Impact: Mall Grab - Music - Mixmag

Impact: Mall Grab

Meet the house upstart from Australia

  • Patrick Hinton
  • 2 August 2016

Impact is a series that's dedicated to profiling raw talent that's about to turn dance music on its head. Next up: Mall Grab

Mall Grab came out of nowhere to become one of the most talked about artists of the past 12 months. His lo-fi jams have struck a chord with the emerging hazy house scene that has seen labels such as Lobster Theremin and 1080p rise to prominence, and his playful online presence has made him an engaging, if at times divisive, artist in a field of often sterile social media updates.

The 22 year-old, real name Jordon Alexander, hails from Newcastle in Australia’s New South Wales state. He first got into music through the records his parents would play by bands like The Cure, The Clash and Talking Heads, and he still counts David Byrne among his biggest musical influences, also noting that, “I think his sense of humour aligns with mine quite well too.” An interest in dance music flourished in his teenage years as the Ed Banger crew developed into a movement, and he became a self-confessed “total wannabe electro teen DJ.”

By the time his debut release landed in May last year his interest had shifted into dustier sounds, with a four-track EP of late-night, low-slung house titled ‘Feel U’ arriving through Canadian imprint Collect-Call. Despite it being the label’s first release from an unknown newcomer, the record was an instant hit, selling out its limited run of 250 copies and now shifting on Discogs for prices as high as £93.

Spurred on by the success, Mall Grab went into overdrive, minting a second label in 6 months with his ‘Alone’ EP, which marked the launch of Bristol-based imprint Shall Not Fade in early December, and also being tapped for a release by scene tastemakers 1080p.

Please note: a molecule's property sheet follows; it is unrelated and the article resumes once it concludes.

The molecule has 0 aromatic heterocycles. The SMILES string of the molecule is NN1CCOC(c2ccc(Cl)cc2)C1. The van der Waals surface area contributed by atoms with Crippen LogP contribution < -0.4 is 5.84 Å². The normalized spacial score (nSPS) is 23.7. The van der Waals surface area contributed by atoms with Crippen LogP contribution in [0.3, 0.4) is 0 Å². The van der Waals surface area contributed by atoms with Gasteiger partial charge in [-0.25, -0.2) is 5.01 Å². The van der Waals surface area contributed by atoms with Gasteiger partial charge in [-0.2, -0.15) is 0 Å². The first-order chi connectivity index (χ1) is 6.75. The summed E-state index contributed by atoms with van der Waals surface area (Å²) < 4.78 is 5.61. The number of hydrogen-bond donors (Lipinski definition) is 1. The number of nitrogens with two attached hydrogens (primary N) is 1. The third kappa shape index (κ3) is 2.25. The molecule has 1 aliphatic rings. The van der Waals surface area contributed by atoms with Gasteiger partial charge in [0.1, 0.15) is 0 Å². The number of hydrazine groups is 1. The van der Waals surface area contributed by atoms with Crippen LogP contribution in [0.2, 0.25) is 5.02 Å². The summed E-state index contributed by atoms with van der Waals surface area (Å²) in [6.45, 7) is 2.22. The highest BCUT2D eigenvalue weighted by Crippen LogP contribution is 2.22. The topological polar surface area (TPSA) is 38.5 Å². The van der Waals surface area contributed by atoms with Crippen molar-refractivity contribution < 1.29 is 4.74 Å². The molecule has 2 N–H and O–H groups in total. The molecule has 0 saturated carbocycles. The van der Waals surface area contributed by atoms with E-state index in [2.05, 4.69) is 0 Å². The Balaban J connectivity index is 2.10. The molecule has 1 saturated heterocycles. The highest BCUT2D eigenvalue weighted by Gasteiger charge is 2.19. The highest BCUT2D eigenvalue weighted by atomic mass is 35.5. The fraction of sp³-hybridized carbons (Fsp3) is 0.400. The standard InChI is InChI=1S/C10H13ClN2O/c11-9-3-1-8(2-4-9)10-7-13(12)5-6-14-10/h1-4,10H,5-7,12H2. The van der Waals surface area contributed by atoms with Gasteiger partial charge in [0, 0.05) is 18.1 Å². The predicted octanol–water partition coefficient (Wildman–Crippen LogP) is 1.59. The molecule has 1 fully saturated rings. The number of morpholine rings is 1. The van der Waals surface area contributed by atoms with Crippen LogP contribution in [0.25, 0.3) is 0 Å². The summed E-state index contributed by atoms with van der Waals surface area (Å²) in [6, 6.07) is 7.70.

Entering 2016 he’s shown no signs of slowing down. Further releases have come through Church, Hokkaido Dance Club and Unknown To The Unknown, the latter showcasing a harder-faced side to the producer. And last month he founded his own label Steel City Dance Discs with a 12” fronted with the Kanye West-sampling gospel house cut ‘Father’.

Meanwhile, under the radar, a slew of edits of classic hip hop and r’n’b tunes from the likes of Craig David and 50 Cent have surfaced, featuring prominently his exultantly fun sets that have made Mall Grab a must-see selector. Check out an exclusive mix and Q+A below.

You’ve released on a number of imprints based in Canada and the UK, which are arguably the epicentre countries of the hazy, lo-fi house scene that’s bubbling. How did it feel to get picked up by so many cool labels in such a short space of time?

It's a really great feeling. I'm so happy to be a part of a repertoire of talented artists. I think for the most part, successful musicians in the dance music scene are really supportive of one another, which is great.

It’s been a relentless release schedule so far. Are you going to keep this up?

I make a lot of music in my spare time, so it doesn't seem relentless to me. I'm constantly experimenting and trying new things, so I'm just trying to get stuff out so people can hear it and hoping they enjoy it. It's all so new to me still so I'm so grateful that I can make a living doing what I love and being able to travel and meet new people – It's so inspiring.

I've got a lot of stuff coming up that is in a similar vein to my old music but always with a new twist, I think. Besides what's already locked in, I'm working on an LP that is more 'musical' than dancefloor orientated. I'm really just constantly trying to become a better producer and learn as much as possible. I would really love to work with session musicians and more vocalists in the future to give it a bit more soul, if that makes sense. I've played bass on several tracks and remixes and I would love to learn more keys but I think working with musicians would get me to see that talent at its rawest.

The Max Graef band and Harvey Sutherland's Bermuda are two of my favourite acts at the moment. The imperfections of the live instrumentation are what give the music it's warmness and charm.

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